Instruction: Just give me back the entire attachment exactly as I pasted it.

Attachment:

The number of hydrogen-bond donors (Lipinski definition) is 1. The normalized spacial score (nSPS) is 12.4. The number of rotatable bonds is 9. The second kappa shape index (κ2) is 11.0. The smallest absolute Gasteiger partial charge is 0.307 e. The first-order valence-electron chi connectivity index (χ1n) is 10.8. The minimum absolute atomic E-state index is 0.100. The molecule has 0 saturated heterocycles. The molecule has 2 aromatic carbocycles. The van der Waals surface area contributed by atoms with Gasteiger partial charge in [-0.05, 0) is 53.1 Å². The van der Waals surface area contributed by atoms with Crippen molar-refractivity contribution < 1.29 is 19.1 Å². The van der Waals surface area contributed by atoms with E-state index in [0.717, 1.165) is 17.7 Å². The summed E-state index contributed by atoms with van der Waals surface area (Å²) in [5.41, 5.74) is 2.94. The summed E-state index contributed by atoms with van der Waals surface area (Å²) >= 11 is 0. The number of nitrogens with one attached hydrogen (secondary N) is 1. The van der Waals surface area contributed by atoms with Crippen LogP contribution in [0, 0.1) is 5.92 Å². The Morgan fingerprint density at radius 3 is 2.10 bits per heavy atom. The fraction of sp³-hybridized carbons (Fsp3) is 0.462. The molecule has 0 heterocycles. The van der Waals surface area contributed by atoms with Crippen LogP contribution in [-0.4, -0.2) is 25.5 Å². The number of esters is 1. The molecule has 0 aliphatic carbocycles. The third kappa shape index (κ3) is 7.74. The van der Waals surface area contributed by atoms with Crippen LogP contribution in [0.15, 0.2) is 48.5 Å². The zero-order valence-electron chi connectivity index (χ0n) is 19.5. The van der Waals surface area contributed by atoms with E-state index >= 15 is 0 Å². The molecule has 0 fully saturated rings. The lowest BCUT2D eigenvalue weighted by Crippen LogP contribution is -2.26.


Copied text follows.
The number of hydrogen-bond donors (Lipinski definition) is 1. The normalized spacial score (nSPS) is 12.4. The number of rotatable bonds is 9. The second kappa shape index (κ2) is 11.0. The smallest absolute Gasteiger partial charge is 0.307 e. The first-order valence-electron chi connectivity index (χ1n) is 10.8. The minimum absolute atomic E-state index is 0.100. The molecule has 0 saturated heterocycles. The molecule has 2 aromatic carbocycles. The van der Waals surface area contributed by atoms with Gasteiger partial charge in [-0.05, 0) is 53.1 Å². The van der Waals surface area contributed by atoms with Crippen molar-refractivity contribution < 1.29 is 19.1 Å². The van der Waals surface area contributed by atoms with E-state index in [0.717, 1.165) is 17.7 Å². The summed E-state index contributed by atoms with van der Waals surface area (Å²) in [5.41, 5.74) is 2.94. The summed E-state index contributed by atoms with van der Waals surface area (Å²) >= 11 is 0. The number of nitrogens with one attached hydrogen (secondary N) is 1. The van der Waals surface area contributed by atoms with Crippen LogP contribution in [0, 0.1) is 5.92 Å². The Morgan fingerprint density at radius 3 is 2.10 bits per heavy atom. The fraction of sp³-hybridized carbons (Fsp3) is 0.462. The molecule has 0 heterocycles. The van der Waals surface area contributed by atoms with Crippen LogP contribution in [-0.4, -0.2) is 25.5 Å². The number of esters is 1. The molecule has 0 aliphatic carbocycles. The third kappa shape index (κ3) is 7.74. The van der Waals surface area contributed by atoms with Crippen LogP contribution in [0.15, 0.2) is 48.5 Å². The zero-order valence-electron chi connectivity index (χ0n) is 19.5. The van der Waals surface area contributed by atoms with E-state index >= 15 is 0 Å². The molecule has 0 fully saturated rings. The lowest BCUT2D eigenvalue weighted by Crippen LogP contribution is -2.26.